Civic-minded Diablos Regroup After Funding From Cactus League Disrupted for 3rd Year in a Row
It was beginning to appear that the third time would not be the charm for the Tempe Diablos, a civic organization comprising volunteers that has given away millions of dollars to charitable ventures.
The Diablos derive a significant chunk of their annual revenue from Major League Baseball’s Cactus League spring-training games at Tempe Diablo Stadium, home of the Los Angeles Angels, where the Diablos volunteer to park cars, take tickets and usher guests to their seats.
The past two years, the Diablos took a heavy hit on revenue as COVID-19 wiped out most of the Cactus League schedule.
As pandemic numbers eased this spring and people were getting back out and about, the Diablos thought they saw greener pastures.
Not so fast.
Major League team owners and the MLB Players Association were so far apart on a labor agreement that the owners locked out the players from spring training. It was looking like there might be no Cactus League play, which after 2020 and 2021 would have been Strike 3 for the Diablos.
But, alas, the players and owners got it figured out in time to play approximately half of a normal Cactus League schedule.
“It’s been rough,” said Mike DiDomenico, first vice president of the Diablos. “We’re happy that we have any schedule. There was a chance there could have been no Cactus League season whatsoever, so we’re happy to have half a season. That’s always better than nothing.”
During the past year, the agreement among the Angels, Diablos and Tempe, which owns the stadium, was tweaked. Previously, the Angels designated one home game each spring “Diablos Day,” in which Diablos Charities received all proceeds from tickets, parking and concessions. This year, the Angels instead cut the Diablos a lump-sum check for $150,000. The Diablos still make money off supplying volunteer labor from its membership at each game.
“We’re thankful for it,” DiDomenico said of the lump sum. “It’s a number higher than we would have achieved in most years with a really good game. If you can imagine the Angels hosting the Cubs or the Diamondbacks on a very sunny Saturday afternoon, with a filled stadium and everyone buying lots of hotdogs, that was the best game we could have hoped for. Well, the Angels have just locked that number in for us this year. That really helps, because you could have a bad weather day, or a team that doesn’t draw as well, or any number of things that could have impacted that day.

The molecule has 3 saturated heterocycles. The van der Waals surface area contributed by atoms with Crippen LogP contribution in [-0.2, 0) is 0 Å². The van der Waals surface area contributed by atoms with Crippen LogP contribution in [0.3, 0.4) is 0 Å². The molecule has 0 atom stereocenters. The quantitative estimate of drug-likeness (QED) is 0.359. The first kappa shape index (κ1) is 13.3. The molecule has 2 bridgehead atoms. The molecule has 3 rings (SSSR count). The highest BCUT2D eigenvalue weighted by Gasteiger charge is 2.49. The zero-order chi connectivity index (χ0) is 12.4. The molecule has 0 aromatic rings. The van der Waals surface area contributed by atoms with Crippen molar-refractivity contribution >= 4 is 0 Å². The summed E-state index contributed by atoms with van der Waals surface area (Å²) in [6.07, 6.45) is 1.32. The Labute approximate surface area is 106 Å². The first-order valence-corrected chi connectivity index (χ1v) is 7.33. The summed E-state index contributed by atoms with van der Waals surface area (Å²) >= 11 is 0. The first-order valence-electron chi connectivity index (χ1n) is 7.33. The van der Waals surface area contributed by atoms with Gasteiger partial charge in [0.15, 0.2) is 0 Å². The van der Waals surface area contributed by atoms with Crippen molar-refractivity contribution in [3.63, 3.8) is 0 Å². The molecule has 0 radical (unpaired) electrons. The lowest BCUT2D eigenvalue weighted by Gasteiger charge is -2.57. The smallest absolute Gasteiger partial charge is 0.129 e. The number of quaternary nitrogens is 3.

“The city has also worked with us so we’re a little bit less dependent on the number of games and attendance on the revenue we can earn. Hopefully, at the end of the season the math is going to work in our favor. It won’t be as good as a regular year but it will be much less painful than the last two years.”
That’s about as good as the news can get for a half season, said DiDomenico, 60, who heads the property management department for Kidder Matthews, a commercial real estate brokerage and management company.
The Diablos have awakened to the necessity to look for new sources of revenue.
Last year, they got involved in a new fundraising event with the city, the Tempe Playlist Jam Festival, at the Sports Complex on Hardy Drive in South Tempe. It was in June, in the heat, and on short notice. This year’s event moves forward into May when it is cooler, and planning is well under way. The festival is expected to generate revenue.
Recently, the Diablos participated in Innings Fest at Tempe Beach Park and picked up additional revenue.
And they still have their signature Ignite the Night fundraiser. This year, it’s back live, 6:30-11:30 p.m. on Saturday, April 23, after being forced to go virtual during the pandemic. The high-energy party moves to the larger Event Center at Rawhide, 5700 W. North Loop Road at Wild Horse Pass. There will be dancing, music, a live concert from Tempe native and Corona del Sol High graduate Zowie Bowie, silent and live auctions, food and drinks.
Individual tickets are $200, a table of eight is $1,600 and a VIP table of 8 is $2,600. Sponsorship packages are available, as well. More information is available at IgnitetheNight.org or TempeDiablos.org.
The Diablos reinvest approximately $1 million a year into the Tempe community in high school scholarships, an extensive grant program to non-profits and a variety of services that help make Tempe families’ and residents’ lives better.
The Diablos fund 30 new full college scholarships each year and renew them for students for four years if they stay in school and make good grades.
“So at any point we are funding 120 scholars,” DiDomenico said.
Another important event for the Diablos is its Excellence in Education Awards, essentially the Academy Awards for area educators, in which honors are presented to teachers and staff from Tempe Elementary, Kyrene and Tempe Union High School districts. The 30 new Tempe Diablos scholarship winners, who will heading to Arizona State University or Maricopa Community Colleges, also are unveiled at the gala.
“We realize that this isn’t the first time there’s been a baseball lockout or strike,” DiDomenico said. “Obviously, our work at the stadium is also weather dependent. And a few years ago, who would have ever thought of something like COVID taking the better part of spring training away from us — as well as two years of Ignite the Night events?
“But we’re going to keep working and find new ways to raise money and continue doing these worthwhile projects.”
The Tempe Diablos are supporters of TCAA and other Senior Oriented Non-Profits. Several Diablos are also Senior Helpers Clients.